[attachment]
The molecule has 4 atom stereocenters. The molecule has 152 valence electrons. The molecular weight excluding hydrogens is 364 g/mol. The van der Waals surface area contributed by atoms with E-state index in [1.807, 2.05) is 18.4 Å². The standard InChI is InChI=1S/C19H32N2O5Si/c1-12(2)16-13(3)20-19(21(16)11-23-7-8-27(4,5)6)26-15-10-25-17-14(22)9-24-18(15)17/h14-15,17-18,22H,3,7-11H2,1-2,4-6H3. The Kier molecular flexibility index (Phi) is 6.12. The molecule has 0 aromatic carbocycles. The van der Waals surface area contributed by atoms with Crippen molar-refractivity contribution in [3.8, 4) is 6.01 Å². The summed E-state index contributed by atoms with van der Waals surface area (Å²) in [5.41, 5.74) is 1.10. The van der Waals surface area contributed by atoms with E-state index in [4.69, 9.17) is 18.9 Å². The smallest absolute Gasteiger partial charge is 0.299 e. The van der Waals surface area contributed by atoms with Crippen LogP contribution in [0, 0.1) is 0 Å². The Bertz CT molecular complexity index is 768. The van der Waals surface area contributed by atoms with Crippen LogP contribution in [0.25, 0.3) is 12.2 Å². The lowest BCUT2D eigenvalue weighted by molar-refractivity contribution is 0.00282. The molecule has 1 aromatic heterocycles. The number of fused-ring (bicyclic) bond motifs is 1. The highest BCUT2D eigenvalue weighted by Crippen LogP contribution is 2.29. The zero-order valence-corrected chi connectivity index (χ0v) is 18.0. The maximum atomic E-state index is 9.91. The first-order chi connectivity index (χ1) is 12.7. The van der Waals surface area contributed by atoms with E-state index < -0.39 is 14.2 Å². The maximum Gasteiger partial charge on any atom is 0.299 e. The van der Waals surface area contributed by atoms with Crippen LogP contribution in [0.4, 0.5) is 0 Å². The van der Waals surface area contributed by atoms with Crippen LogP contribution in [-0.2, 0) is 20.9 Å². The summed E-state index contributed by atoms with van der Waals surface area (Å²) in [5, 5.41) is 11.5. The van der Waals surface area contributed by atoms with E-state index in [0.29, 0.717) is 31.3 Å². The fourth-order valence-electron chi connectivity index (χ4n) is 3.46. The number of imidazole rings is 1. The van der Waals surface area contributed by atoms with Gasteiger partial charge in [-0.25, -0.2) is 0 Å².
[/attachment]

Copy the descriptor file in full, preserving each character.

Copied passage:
The molecule has 4 atom stereocenters. The molecule has 152 valence electrons. The molecular weight excluding hydrogens is 364 g/mol. The van der Waals surface area contributed by atoms with E-state index in [1.807, 2.05) is 18.4 Å². The standard InChI is InChI=1S/C19H32N2O5Si/c1-12(2)16-13(3)20-19(21(16)11-23-7-8-27(4,5)6)26-15-10-25-17-14(22)9-24-18(15)17/h14-15,17-18,22H,3,7-11H2,1-2,4-6H3. The Kier molecular flexibility index (Phi) is 6.12. The molecule has 0 aromatic carbocycles. The van der Waals surface area contributed by atoms with Crippen molar-refractivity contribution in [3.8, 4) is 6.01 Å². The summed E-state index contributed by atoms with van der Waals surface area (Å²) in [5.41, 5.74) is 1.10. The van der Waals surface area contributed by atoms with E-state index in [4.69, 9.17) is 18.9 Å². The smallest absolute Gasteiger partial charge is 0.299 e. The van der Waals surface area contributed by atoms with Crippen LogP contribution in [0, 0.1) is 0 Å². The Bertz CT molecular complexity index is 768. The van der Waals surface area contributed by atoms with Crippen LogP contribution in [0.25, 0.3) is 12.2 Å². The lowest BCUT2D eigenvalue weighted by molar-refractivity contribution is 0.00282. The molecule has 1 aromatic heterocycles. The number of fused-ring (bicyclic) bond motifs is 1. The highest BCUT2D eigenvalue weighted by Crippen LogP contribution is 2.29. The zero-order valence-corrected chi connectivity index (χ0v) is 18.0. The maximum atomic E-state index is 9.91. The first-order chi connectivity index (χ1) is 12.7. The van der Waals surface area contributed by atoms with E-state index < -0.39 is 14.2 Å². The maximum Gasteiger partial charge on any atom is 0.299 e. The van der Waals surface area contributed by atoms with Crippen LogP contribution in [0.4, 0.5) is 0 Å². The van der Waals surface area contributed by atoms with Crippen LogP contribution in [-0.2, 0) is 20.9 Å². The summed E-state index contributed by atoms with van der Waals surface area (Å²) in [5, 5.41) is 11.5. The van der Waals surface area contributed by atoms with E-state index in [0.29, 0.717) is 31.3 Å². The fourth-order valence-electron chi connectivity index (χ4n) is 3.46. The number of imidazole rings is 1. The van der Waals surface area contributed by atoms with Gasteiger partial charge in [-0.25, -0.2) is 0 Å².